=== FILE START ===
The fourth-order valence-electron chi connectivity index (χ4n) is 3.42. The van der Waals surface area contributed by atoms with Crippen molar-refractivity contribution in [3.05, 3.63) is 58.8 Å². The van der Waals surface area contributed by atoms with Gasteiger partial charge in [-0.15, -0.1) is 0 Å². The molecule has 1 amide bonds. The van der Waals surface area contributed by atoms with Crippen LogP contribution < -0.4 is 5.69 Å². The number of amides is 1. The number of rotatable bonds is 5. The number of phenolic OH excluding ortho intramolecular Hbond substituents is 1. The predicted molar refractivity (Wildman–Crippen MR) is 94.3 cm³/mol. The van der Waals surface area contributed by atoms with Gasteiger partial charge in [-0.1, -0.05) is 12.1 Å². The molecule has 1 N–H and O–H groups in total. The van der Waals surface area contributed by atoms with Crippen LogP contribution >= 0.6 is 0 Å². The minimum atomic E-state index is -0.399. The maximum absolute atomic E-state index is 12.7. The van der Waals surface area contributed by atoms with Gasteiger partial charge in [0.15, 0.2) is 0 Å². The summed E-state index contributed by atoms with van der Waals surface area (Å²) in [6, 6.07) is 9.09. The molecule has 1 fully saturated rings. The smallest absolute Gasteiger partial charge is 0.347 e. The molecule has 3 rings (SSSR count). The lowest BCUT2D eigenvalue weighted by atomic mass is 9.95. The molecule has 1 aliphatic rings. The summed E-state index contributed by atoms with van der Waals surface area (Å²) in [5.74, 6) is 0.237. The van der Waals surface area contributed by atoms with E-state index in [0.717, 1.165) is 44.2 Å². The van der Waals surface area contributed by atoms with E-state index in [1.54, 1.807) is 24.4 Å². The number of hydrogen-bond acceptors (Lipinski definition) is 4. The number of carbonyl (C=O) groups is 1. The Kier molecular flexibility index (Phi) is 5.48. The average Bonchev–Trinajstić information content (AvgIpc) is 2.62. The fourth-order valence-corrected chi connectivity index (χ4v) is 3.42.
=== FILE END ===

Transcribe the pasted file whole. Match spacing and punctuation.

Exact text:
The fourth-order valence-electron chi connectivity index (χ4n) is 3.42. The van der Waals surface area contributed by atoms with Crippen molar-refractivity contribution in [3.05, 3.63) is 58.8 Å². The van der Waals surface area contributed by atoms with Gasteiger partial charge in [-0.15, -0.1) is 0 Å². The molecule has 1 amide bonds. The van der Waals surface area contributed by atoms with Crippen LogP contribution < -0.4 is 5.69 Å². The number of amides is 1. The number of rotatable bonds is 5. The number of phenolic OH excluding ortho intramolecular Hbond substituents is 1. The predicted molar refractivity (Wildman–Crippen MR) is 94.3 cm³/mol. The van der Waals surface area contributed by atoms with Gasteiger partial charge in [-0.1, -0.05) is 12.1 Å². The molecule has 1 N–H and O–H groups in total. The van der Waals surface area contributed by atoms with Crippen LogP contribution >= 0.6 is 0 Å². The minimum atomic E-state index is -0.399. The maximum absolute atomic E-state index is 12.7. The van der Waals surface area contributed by atoms with Gasteiger partial charge in [0.15, 0.2) is 0 Å². The summed E-state index contributed by atoms with van der Waals surface area (Å²) in [6, 6.07) is 9.09. The molecule has 1 fully saturated rings. The smallest absolute Gasteiger partial charge is 0.347 e. The molecule has 3 rings (SSSR count). The lowest BCUT2D eigenvalue weighted by atomic mass is 9.95. The molecule has 1 aliphatic rings. The summed E-state index contributed by atoms with van der Waals surface area (Å²) in [5.74, 6) is 0.237. The van der Waals surface area contributed by atoms with E-state index in [0.717, 1.165) is 44.2 Å². The van der Waals surface area contributed by atoms with E-state index in [1.54, 1.807) is 24.4 Å². The number of hydrogen-bond acceptors (Lipinski definition) is 4. The number of carbonyl (C=O) groups is 1. The Kier molecular flexibility index (Phi) is 5.48. The average Bonchev–Trinajstić information content (AvgIpc) is 2.62. The fourth-order valence-corrected chi connectivity index (χ4v) is 3.42.